Design of a Phase 3, Randomized, Placebo-controlled Trial of Tofersen Initiated in Clinically Pre-symptomatic SOD1 Mutation Carriers with a Longitudinal Natural History Run-in
Michael Benatar1, Joanne Wuu1, Peter M. Andersen2, Jinsy Andrews3, Robert C. Bucelli4, Markus Otto5, Toby A. Ferguson6, Weiping Chen6, Laura Fanning6, Danielle Graham6, Peng Sun6, Yingying Liu6, Janice Wong6, Stephanie Fradette6
1Department of Neurology, University of Miami, 2Department of Clinical Science, Neuroscience, UmeƄ University, 3Department of Neurology, Columbia University, 4Washington University School of Medicine, 5Department of Neurology, University of Ulm, 6Biogen
Objective:
To discuss a Phase 3 trial to evaluate whether tofersen, initiated in clinically pre-symptomatic carriers of a superoxide dismutase-1 (SOD1) mutation, delays emergence of clinically manifest ALS and/or slows disease progression.
Background:

There is increasing evidence of a pre-symptomatic phase of disease in ALS and other neurodegenerative diseases such as Alzheimer’s, frontotemporal dementia, Parkinson’s, Huntington’s, and spinal muscular atrophy. Data from the Pre-symptomatic Familial ALS study (Pre-fALS) indicate serum and plasma neurofilament light (NfL) and heavy (pNfH) levels increase prior to the emergence of clinical signs/symptoms of ALS in SOD1 mutation carriers, supporting the utility of neurofilaments as potential biomarkers of pre-symptomatic ALS.

Tofersen, an antisense oligonucleotide targeting SOD1 mRNA to inhibit synthesis of toxic SOD1 protein, is currently being evaluated for the treatment of SOD1-ALS.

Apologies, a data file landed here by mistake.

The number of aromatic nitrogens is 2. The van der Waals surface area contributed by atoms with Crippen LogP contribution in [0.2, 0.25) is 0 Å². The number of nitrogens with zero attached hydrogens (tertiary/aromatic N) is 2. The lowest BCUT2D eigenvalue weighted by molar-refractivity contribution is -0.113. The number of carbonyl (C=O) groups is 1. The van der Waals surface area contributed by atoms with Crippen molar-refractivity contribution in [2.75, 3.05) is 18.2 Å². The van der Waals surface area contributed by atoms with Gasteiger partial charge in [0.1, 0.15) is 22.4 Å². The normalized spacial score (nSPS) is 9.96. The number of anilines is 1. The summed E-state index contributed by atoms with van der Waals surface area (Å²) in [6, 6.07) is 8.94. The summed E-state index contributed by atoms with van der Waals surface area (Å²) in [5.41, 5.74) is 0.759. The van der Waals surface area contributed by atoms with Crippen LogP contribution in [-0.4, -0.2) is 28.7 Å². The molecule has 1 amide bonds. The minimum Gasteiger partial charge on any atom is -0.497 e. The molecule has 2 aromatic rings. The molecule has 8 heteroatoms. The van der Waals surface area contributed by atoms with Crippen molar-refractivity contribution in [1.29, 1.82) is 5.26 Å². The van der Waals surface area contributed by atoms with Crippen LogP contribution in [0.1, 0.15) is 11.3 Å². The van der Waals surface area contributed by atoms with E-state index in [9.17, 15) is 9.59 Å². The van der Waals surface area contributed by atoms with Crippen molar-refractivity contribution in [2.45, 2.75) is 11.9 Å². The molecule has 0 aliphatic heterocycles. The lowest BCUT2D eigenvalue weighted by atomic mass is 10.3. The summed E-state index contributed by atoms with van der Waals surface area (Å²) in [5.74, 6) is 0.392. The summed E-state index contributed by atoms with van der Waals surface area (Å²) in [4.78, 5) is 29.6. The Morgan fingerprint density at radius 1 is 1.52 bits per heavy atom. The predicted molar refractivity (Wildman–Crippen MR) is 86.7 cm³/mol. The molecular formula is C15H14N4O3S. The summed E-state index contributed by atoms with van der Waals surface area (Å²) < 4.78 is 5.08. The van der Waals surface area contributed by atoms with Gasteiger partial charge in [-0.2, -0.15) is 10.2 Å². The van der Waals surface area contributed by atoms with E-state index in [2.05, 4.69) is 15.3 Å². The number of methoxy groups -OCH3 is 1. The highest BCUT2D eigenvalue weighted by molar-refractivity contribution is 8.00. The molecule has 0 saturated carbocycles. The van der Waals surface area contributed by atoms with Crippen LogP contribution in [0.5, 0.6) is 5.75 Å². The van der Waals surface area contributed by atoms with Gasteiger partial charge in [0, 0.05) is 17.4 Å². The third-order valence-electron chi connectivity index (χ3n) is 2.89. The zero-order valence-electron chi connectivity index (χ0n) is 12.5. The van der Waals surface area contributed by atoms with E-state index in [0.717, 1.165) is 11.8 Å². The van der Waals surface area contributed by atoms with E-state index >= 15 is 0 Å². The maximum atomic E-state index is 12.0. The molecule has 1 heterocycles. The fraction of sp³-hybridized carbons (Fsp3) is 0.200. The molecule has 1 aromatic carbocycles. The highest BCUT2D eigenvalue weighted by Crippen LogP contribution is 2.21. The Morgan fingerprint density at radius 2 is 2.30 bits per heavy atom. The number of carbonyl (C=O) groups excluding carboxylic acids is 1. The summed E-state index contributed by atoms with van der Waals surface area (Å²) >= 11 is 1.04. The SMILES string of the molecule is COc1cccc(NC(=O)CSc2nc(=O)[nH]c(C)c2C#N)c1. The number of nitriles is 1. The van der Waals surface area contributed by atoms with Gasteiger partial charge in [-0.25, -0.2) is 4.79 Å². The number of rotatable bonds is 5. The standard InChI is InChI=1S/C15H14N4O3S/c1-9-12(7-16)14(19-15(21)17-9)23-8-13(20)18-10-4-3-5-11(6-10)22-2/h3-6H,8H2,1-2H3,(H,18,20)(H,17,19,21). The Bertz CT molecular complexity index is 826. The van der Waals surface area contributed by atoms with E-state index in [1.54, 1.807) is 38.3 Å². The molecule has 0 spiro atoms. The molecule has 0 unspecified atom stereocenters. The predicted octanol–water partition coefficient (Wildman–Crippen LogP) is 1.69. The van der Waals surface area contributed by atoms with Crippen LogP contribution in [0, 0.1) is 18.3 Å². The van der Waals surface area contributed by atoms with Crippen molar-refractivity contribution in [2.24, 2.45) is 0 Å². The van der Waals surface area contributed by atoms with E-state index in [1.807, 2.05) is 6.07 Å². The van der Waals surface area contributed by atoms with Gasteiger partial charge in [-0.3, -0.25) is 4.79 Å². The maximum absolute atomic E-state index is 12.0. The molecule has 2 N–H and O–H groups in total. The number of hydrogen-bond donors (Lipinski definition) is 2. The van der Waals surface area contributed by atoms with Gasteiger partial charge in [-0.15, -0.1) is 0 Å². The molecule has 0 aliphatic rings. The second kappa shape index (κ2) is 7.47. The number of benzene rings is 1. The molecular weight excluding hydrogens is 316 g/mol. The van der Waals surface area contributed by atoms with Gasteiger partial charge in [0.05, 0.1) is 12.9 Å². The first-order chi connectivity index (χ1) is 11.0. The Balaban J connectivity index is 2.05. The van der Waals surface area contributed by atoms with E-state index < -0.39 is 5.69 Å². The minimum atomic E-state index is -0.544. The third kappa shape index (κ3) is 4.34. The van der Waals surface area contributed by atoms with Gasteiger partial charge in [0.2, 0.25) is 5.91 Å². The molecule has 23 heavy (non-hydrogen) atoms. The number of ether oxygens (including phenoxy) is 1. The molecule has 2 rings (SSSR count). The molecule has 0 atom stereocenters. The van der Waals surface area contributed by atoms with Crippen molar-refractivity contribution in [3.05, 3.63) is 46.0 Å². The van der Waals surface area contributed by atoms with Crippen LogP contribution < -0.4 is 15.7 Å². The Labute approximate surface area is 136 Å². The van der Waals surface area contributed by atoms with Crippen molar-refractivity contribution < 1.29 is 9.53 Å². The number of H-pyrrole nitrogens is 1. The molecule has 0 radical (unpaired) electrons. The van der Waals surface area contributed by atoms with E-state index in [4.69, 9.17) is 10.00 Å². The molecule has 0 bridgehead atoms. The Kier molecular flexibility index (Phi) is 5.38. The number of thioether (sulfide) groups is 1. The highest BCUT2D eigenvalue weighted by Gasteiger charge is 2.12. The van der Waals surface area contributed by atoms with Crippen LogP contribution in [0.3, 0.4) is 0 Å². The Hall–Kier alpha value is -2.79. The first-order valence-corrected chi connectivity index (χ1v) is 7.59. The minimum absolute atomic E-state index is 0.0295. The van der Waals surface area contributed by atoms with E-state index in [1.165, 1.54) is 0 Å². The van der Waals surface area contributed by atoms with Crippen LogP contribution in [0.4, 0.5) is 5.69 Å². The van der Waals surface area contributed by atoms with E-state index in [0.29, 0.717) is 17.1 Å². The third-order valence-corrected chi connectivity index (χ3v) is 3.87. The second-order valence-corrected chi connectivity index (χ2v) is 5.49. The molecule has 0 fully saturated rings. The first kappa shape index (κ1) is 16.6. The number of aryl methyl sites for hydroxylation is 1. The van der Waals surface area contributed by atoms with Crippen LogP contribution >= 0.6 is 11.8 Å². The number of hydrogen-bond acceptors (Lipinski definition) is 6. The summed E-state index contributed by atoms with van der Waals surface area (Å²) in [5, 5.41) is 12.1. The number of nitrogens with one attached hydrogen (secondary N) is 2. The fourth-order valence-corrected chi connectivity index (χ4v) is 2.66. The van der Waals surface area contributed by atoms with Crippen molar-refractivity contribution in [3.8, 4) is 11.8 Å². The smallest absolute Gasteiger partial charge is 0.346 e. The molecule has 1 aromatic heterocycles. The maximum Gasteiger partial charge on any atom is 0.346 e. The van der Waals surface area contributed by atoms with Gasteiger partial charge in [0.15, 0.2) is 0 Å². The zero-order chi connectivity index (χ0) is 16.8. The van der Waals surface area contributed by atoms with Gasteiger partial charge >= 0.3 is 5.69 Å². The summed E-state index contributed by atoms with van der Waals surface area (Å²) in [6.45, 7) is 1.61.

Design/Methods:
The proposed study design is a 3-part Phase 3 trial of tofersen in clinically pre-symptomatic carriers of SOD1 mutations associated with rapidly progressive disease. Part A is a longitudinal natural history run-in, during which plasma NfL is monitored until NfL exceeds the protocol-defined threshold for enrollment in Part B. During Part B, pre-symptomatic participants with elevated NfL are randomized 1:1 to monthly intrathecal bolus injections of tofersen 100 mg or placebo for up to 2 years. Upon emergence of clinical signs/symptoms that definitely indicate ALS (defined by clinical signs of upper/lower motor neuron degeneration, supported as needed by EMG abnormalities), participants may receive open-label tofersen in Part C.
Results:
The proposed primary endpoint is the proportion of participants in Part B with emergence of clinically manifest ALS by month 12.
Conclusions:

This study is designed to evaluate the effect of tofersen in delaying emergence of clinically manifest ALS. Combined with results of the ongoing trial in symptomatic SOD1-ALS, these data will inform the optimal timing of tofersen administration.

 

Study Supported by: Biogen